First grade was hard for me. We moved to a new neighborhood, and I started first grade at a new school.
I’d finished Kindergarten at a Jewish nursery school in Baltimore, and I read way above grade level. I also read on the bus, at the bus stop, and under my desk in class. When other kids played outside, I stayed inside to read.
Another girl started teasing me. She called me a bookworm and told other kids to do it too. Bookworm! Bookworm! They yelled. I cried about the whole thing to my mother.
Here’s what she told me:
“Not everyone will like you. There’s nothing you can do about it.”
She said these words simply, with no explanation. She did not tell me that these children were wrong not to like me. She did not tell me I was wrong for wanting to be liked. She simply spoke the truth as she understood it.
Not everyone will like you.
Of all the things my mother ever told me, these words are among the most important. She freed me to be myself. She freed me to not waste time winning over people who were never going to like me. She freed me from good girl conditioning that leads to the toxic trifecta of people pleasing, repression, and resentment.
Still, I didn’t learn the lesson immediately at 6. That day, I sat on her lap, while she ran her fingers through my hair. I breathed her Youth Dew. I sobbed into her dress with the floral collar.
I said, “Mommy, why won’t they like me?”
“They just won’t,” she replied.
I wanted everyone to like me. Sometimes I still do. But I also know that likeability is a trap for women. And I am coming to believe that my health depends on risking not being liked.
This has been a hard week for me. I had lab work done last Friday. My endocrinologist’s office left a vague voicemail message on Tuesday, asking if I could come in as soon as possible. (Don’t you love those messages?)
Short story: my TSH is increasing, even though my endo upped my dose of Levoxyl in December. My TSH has been increasing since I started Levoxyl in September. After six months, my TSH is still too high for me to safely sustain a pregnancy. My body is not responding to one of two medications I can take to treat this condition. My choices are limited because the widely prescribed meds contain ingredients like gluten and sugar that are not safe for me.
I turned 36 on February 16. My window of fertility is closing.
I received this news at work because that’s where I spend most of my time. I closed my office door. I texted some relatives and friends. A few wrote back. A few haven’t. It’s hard to hold other people’s bad news. It’s hard to face the truth that not everything works out in the end. Not every illness can be remedied.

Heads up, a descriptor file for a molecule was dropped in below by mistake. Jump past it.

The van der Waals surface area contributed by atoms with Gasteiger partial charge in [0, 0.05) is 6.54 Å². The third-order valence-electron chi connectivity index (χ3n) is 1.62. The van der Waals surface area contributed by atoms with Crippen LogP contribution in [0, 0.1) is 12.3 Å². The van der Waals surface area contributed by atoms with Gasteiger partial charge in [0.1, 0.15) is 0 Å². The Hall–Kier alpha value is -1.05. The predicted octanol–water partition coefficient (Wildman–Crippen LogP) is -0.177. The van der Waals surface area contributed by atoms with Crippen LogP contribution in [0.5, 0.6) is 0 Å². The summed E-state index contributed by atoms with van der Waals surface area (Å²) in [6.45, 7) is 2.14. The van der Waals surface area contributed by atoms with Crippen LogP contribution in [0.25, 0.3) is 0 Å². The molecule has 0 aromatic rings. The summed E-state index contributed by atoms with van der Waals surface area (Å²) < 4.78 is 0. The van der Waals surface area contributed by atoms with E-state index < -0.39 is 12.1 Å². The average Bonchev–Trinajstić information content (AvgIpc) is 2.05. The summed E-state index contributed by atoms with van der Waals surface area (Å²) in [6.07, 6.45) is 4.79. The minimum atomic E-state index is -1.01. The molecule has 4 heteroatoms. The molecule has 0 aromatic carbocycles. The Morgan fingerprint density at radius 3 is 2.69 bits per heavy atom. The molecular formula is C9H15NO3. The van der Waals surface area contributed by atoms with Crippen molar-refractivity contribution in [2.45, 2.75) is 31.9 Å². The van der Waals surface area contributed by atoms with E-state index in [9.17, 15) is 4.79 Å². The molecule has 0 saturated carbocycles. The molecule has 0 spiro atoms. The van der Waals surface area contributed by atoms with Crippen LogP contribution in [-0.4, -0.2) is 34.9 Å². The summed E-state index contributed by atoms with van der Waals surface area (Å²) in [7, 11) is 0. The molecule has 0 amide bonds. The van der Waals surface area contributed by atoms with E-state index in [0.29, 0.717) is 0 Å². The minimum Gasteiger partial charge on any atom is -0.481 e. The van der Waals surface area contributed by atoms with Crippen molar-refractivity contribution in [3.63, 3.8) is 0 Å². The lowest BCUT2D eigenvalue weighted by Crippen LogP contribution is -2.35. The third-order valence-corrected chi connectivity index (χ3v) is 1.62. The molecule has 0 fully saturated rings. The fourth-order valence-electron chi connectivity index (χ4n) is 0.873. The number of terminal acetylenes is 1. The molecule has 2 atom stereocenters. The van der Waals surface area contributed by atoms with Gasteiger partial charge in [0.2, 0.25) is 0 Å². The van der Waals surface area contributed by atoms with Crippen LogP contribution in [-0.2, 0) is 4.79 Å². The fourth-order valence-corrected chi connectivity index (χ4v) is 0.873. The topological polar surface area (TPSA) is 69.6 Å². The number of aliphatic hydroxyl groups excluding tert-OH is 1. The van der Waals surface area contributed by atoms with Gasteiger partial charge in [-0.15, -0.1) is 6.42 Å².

Before class, a colleague asked me how I was doing. We were casually chatting in the bathroom. I told her the truth about the news I’d received. I said, “I know a lot of people say ‘fine’ when asked that question, but I’m not feeling ‘fine’ right now. I’m sad.”
I risked not being liked for being an oversharer. I risked her potentially saying, TMI and dismissing me. I risked her potential silence.
She said: “That’s what I love about you. You say what’s actually on your mind.”
I am so grateful to work with women who have the emotional capacity to be present to one another in times of distress. I am so grateful to work with women who do not hide who they are.
Last week I also spoke up about an ongoing issue at my gym.
Short story: I’ve fallen in love with Spin. (Spin is the best thing ever!), and I love my spin instructors. I am steadily increasing muscle mass while decreasing fat because they push me.
But something is happening to make me feel irritated, annoyed, and bitter in Spin. This something is this:
Class members are engaging in behaviors that gym policy doesn’t allow. They’re getting to class 15 to 20 minutes early, saving bikes with towels or other personal items, then leaving the room, sometimes entering late to mount a “claimed” bike. These behaviors appear entitled, even if that’s not their intention. These behaviors might not bother most people, but they bother me. I perceive them as unfair. I perceive them as degrading shared community space.
I needed to speak up about my feelings because repressing emotion negatively affects me. I’m also afraid it is affecting my thyroid health. This is not magical thinking. Countless studies support that stress adversely affects autoimmune conditions. My thyroid is located in my throat, the seat of my voice. I believe self-silencing damages me.
This morning, a person with the power to enforce gym policy told me that people would complain once the policy was enforced. They wouldn’t be happy. They might not like me. (Because I publically removed gym towels from a bike this morning, I will likely be known as the instigator of the policy’s enforcement.)
I said, I understand. I don’t care if people like me.
And I really meant it. I truly did not care. This doesn’t mean I’m not a compassionate or empathetic person. I care deeply about other people’s thoughts and feelings. But I can hold my own truths alongside those of others, even when our truths contradict. I know disagreement does not necessarily equate with delegitimization.
My mother’s words, spoken so long ago I barely remember them, came back to me, as I left Spin. I thought of how her voice, which I can no longer remember, still instructs me, still shapes and forms me.
Not everyone will like you. There’s nothing you can do about it, I thought, as I walked to my car, buoyed by relief, feeling pressure in my chest dissolve. Feeling free.